Spratly Islands

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Spratly Islands,

group of about 100 low islands and coral reefs in the central South China Sea, intersecting busy shipping lanes. The whole group is claimed by China, Taiwan, and Vietnam, and parts are claimed by Malaysia and the Philippines. Brunei has established (1984) an exclusive economic zone encompassing Louisa Reef, but it has not claimed the islet. Various islands, valued primarily for the petroleum and gas potential of the surrounding waters and to a lesser degree for their fishing grounds, are occupied by their claimants. China, Malaysia, the Philippines, Taiwan, and Vietnam all have forces there. There have been many disputes and some fighting, most notably between Chinese and Vietnamese vessels in 1988 and 1992, and the Spratlys remain a source of tension among the claimants. A 2002 agreement between the Association of Southeast Asian Nations and China called for all claimants to avoid activities that would heighten tensions over the islands, but China, Taiwan, and other claimants have nonetheless improved a number of the islands and reefs so that they can support airstrips and other facilities. A 2016 ruling under the UN Convention on the Law of the Sea in a case that was initiated by the Philippines against China rejected China's main basis for its claim to the islands, and judged that none of the islands met the criteria required to entitle any claimant to an exclusive economic zone.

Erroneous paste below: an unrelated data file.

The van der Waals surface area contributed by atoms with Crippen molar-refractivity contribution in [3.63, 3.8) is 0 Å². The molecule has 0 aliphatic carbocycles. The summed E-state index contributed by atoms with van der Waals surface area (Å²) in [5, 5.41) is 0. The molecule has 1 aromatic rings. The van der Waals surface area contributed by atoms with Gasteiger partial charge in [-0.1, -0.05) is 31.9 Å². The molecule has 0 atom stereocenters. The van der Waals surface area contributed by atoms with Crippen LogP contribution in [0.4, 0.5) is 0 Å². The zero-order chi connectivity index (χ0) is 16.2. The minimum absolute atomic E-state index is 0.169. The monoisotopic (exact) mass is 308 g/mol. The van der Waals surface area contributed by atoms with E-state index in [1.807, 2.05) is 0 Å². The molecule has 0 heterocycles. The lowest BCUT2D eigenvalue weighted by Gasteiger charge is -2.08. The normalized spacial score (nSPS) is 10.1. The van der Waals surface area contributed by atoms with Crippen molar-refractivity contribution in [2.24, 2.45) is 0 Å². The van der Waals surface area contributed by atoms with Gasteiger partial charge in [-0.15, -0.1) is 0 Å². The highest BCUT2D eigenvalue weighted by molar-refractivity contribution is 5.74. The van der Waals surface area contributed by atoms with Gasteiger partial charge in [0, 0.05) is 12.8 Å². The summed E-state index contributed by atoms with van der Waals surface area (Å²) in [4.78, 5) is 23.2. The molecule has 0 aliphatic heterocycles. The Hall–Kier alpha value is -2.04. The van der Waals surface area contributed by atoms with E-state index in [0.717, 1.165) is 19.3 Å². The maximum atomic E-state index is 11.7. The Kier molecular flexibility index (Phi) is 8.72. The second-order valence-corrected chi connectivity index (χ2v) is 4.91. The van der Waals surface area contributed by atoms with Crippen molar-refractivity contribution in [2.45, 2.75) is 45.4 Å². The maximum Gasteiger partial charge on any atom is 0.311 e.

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References in periodicals archive ?
With the exception of China, the parties to the Spratly Islands dispute have taken steps to demonstrate their willingness to resolve the conflict in a manner consistent with the U.
The increased tensions in the area make it more important than ever that the Spratly islands dispute be submitted to arbitration under Annex VII of the Law of the Sea.
Michael Bennett, The People's Republic of China and the Use of International Law in the Spratly Islands Dispute, 28 STAN.